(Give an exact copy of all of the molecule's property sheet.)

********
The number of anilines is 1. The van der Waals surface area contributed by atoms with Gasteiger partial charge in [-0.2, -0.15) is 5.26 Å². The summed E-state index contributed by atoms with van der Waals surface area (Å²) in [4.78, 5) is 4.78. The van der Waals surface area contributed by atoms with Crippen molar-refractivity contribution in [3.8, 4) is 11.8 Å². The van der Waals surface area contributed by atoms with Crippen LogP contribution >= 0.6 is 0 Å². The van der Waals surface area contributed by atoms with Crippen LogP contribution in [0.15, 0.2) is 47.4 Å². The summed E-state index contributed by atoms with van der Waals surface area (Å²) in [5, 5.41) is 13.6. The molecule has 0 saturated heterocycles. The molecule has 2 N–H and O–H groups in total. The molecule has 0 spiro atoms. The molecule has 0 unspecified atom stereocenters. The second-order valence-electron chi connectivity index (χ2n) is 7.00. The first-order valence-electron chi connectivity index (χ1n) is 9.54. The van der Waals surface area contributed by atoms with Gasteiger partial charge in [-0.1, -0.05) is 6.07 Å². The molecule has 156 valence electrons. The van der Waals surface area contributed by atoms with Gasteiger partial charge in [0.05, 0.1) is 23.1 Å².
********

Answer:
The number of anilines is 1. The van der Waals surface area contributed by atoms with Gasteiger partial charge in [-0.2, -0.15) is 5.26 Å². The summed E-state index contributed by atoms with van der Waals surface area (Å²) in [4.78, 5) is 4.78. The van der Waals surface area contributed by atoms with Crippen molar-refractivity contribution in [3.8, 4) is 11.8 Å². The van der Waals surface area contributed by atoms with Crippen LogP contribution >= 0.6 is 0 Å². The van der Waals surface area contributed by atoms with Crippen LogP contribution in [0.15, 0.2) is 47.4 Å². The summed E-state index contributed by atoms with van der Waals surface area (Å²) in [5, 5.41) is 13.6. The molecule has 0 saturated heterocycles. The molecule has 2 N–H and O–H groups in total. The molecule has 0 spiro atoms. The molecule has 0 unspecified atom stereocenters. The second-order valence-electron chi connectivity index (χ2n) is 7.00. The first-order valence-electron chi connectivity index (χ1n) is 9.54. The van der Waals surface area contributed by atoms with Gasteiger partial charge in [-0.1, -0.05) is 6.07 Å². The molecule has 156 valence electrons. The van der Waals surface area contributed by atoms with Gasteiger partial charge in [0.05, 0.1) is 23.1 Å².